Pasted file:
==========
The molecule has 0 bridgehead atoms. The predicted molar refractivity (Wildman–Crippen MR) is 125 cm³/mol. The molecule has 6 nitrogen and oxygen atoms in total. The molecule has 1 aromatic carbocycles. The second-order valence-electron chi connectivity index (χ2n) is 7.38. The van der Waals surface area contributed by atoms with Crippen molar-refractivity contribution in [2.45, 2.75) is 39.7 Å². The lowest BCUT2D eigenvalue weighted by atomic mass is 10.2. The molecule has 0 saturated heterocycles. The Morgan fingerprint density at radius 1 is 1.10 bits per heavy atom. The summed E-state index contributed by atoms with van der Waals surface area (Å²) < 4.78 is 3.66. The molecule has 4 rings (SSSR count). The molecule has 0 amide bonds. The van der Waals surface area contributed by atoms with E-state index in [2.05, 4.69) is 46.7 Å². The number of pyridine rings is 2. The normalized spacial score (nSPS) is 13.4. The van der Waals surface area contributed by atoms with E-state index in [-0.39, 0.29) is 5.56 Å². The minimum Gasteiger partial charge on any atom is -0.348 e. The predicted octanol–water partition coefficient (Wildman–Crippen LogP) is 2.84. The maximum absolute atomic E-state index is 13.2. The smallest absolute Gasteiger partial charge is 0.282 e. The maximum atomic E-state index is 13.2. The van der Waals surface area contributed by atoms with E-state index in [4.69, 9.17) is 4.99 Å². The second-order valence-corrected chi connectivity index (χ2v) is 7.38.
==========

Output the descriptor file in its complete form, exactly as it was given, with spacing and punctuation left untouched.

The molecule has 0 bridgehead atoms. The predicted molar refractivity (Wildman–Crippen MR) is 125 cm³/mol. The molecule has 6 nitrogen and oxygen atoms in total. The molecule has 1 aromatic carbocycles. The second-order valence-electron chi connectivity index (χ2n) is 7.38. The van der Waals surface area contributed by atoms with Crippen molar-refractivity contribution in [2.45, 2.75) is 39.7 Å². The lowest BCUT2D eigenvalue weighted by atomic mass is 10.2. The molecule has 0 saturated heterocycles. The Morgan fingerprint density at radius 1 is 1.10 bits per heavy atom. The summed E-state index contributed by atoms with van der Waals surface area (Å²) < 4.78 is 3.66. The molecule has 4 rings (SSSR count). The molecule has 0 amide bonds. The van der Waals surface area contributed by atoms with E-state index in [2.05, 4.69) is 46.7 Å². The number of pyridine rings is 2. The normalized spacial score (nSPS) is 13.4. The van der Waals surface area contributed by atoms with E-state index in [-0.39, 0.29) is 5.56 Å². The minimum Gasteiger partial charge on any atom is -0.348 e. The predicted octanol–water partition coefficient (Wildman–Crippen LogP) is 2.84. The maximum absolute atomic E-state index is 13.2. The smallest absolute Gasteiger partial charge is 0.282 e. The maximum atomic E-state index is 13.2. The van der Waals surface area contributed by atoms with E-state index in [4.69, 9.17) is 4.99 Å². The second-order valence-corrected chi connectivity index (χ2v) is 7.38.